Getting through drug rehab is a significant achievement and is something that you should be proud of achieving. However, you may find that you are struggling to do a job interview properly due to your recent care. You have nothing to be ashamed of in this scenario but may not feel that way when you start your job interview. As a result, it is crucial to understand how to approach this situation.
Preparation is Critical
You must treat this job interview like you would any other in your life – with a lot of practice. You cannot walk into the room without knowing how you are going to react to the questions that they may have about your rehab experience. Typically, this requires focusing on your emotions and the lessons that you learned in rehab and expressing them in ways that make sense for your needs.
First of all, you need to prepare yourself emotionally. Finishing rehab is a big deal, and you should be proud of yourself for getting through it. Understand that you’re going to have to focus on this information during your interview and that dealing with it again may be very upsetting. You may find yourself struggling to discuss it. Again, that’s normal, but mentally rehearse such scenarios so you maintain your focus.
Beyond this type of emotional preparation, you need to make sure that you plan what you want to say first. It would help if you were honest about what happened but don’t reveal too much about your life. You may be compelled to spill the beans during your interview – this impulse is understandable after finishing rehab because so much of what you’ve done (and will be doing) is focusing on sharing.
Instead, it would help if you steer the discussion to what you learned during rehab and how it helped you become a better person. Don’t talk about what happened before your stay in treatment. The nitty and gritty about your addiction is your business, and your job interview doesn’t need to be a place to air out your dirty laundry. And you need to know precisely how to talk during the interview.
Choose Your Words Carefully
The words that you use during your interview can affect how well it goes. First of all, make sure that you brush up on your person-first language when discussing this situation. This helps reduce stigma by keeping the tone more neutral. You likely learned a lot about this topic when you were in treatment but may need to check it out again and make sure that you pay attention to it when going to your job interview. Showing the interviewer that you understand this type of language makes it easier for you to indicate that you care about others and are willing to consider their emotions when discussing very delicate topics like an addiction.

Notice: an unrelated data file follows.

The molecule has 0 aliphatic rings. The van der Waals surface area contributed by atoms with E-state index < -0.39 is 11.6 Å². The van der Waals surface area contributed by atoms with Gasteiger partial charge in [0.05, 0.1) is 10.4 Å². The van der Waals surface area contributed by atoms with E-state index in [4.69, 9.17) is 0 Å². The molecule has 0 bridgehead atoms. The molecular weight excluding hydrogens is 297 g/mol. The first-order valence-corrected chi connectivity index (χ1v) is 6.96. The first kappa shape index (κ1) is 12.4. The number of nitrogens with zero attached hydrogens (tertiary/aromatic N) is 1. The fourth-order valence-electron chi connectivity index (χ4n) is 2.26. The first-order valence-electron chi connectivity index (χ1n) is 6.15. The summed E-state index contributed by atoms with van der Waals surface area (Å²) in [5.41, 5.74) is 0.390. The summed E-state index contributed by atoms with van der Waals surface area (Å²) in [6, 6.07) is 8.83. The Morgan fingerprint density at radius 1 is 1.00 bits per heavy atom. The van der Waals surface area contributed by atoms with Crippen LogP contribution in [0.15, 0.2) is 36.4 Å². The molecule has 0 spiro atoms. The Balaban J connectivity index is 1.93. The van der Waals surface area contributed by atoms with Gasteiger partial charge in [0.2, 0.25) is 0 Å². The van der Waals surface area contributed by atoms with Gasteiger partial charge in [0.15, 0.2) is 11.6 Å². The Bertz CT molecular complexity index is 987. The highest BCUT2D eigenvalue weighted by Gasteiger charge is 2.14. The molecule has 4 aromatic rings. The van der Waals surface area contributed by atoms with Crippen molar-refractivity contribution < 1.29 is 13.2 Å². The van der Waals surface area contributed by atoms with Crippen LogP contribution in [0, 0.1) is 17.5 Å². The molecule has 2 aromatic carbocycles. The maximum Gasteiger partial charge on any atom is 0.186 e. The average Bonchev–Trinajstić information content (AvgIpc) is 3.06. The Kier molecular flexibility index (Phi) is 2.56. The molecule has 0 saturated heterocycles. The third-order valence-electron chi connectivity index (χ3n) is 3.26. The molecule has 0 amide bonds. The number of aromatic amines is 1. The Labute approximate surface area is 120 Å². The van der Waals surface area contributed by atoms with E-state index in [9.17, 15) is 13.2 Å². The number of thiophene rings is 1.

Person-first language is that which puts an individual before any condition that they may have developed. For example, do not discuss yourself as a “former addict.” The term “addict” identifies you by your disorder and is a challenging and judgmental term. But if you call yourself a “person recovering from an addiction,” you put yourself first. Language like this has a subtle, but effective, way of making a person think better about you and understanding that your addiction or other diseases do not define you.
Lastly, make sure that you speak in terms of recovery and not in suffering. For example, highlight how you have become a happier and healthier person after your treatment. Discuss steps that you’ve taken that make you stronger and more capable, such as taking on meditation and various cognitive-behavioral therapy techniques. This information often provides the person in the interview with the information they need to understand your experience better.
Be Honest About What Happened
When talking about addiction during your job interview, make sure you have researched this disorder carefully, and understand what you are discussing. Show the job interviewer that you know the different elements that make up treatment, including the science behind addiction and rehabilitation. Often, showing that you know about these elements make you seem more impressive.
Detail exactly what kinds of treatments you got, how they helped you manage drug addiction, and what you learned about yourself during this care. Bring these lessons back to the job itself. Discuss how you learned great personal strength, ways you handle emotional burdens that are very tough, and the different aspects you learned that enhance your ability to manage your work needs more appropriately.
Let them know that the experience was enough to get you off drugs forever and that you plan on staying sober for good after finishing. Pay attention to anything positive that you may have been saying about you in your treatment, such as things your care experts said about your recovery potential. Bring any written documents that may prove your point, if you have them available.
And if the interviewer asks you about your potential for relapse or if you are doing any other substances, let them know that you went through relapse prevention treatment and that you are committed to your recovery. Share any information that may make this information feel more relevant, such as the fact that you still go to Alcoholics Anonymous or other aftercare methods.
Know When Help is Needed
When you are talking about rehab for alcohol for a job interview, it is essential to speak to rehab experts about your experience before you begin. These professionals can help you better understand what happened during your care and give you the help that you need to talk more openly. And don’t hesitate to reach out to aftercare experts if you are struggling with this demand.
Patrick Bailey is a professional writer mainly in the fields of mental health, addiction, and living in recovery. He attempts to stay on top of the latest news in the addiction and the mental health world and enjoy writing about these topics to break the stigma associated with them.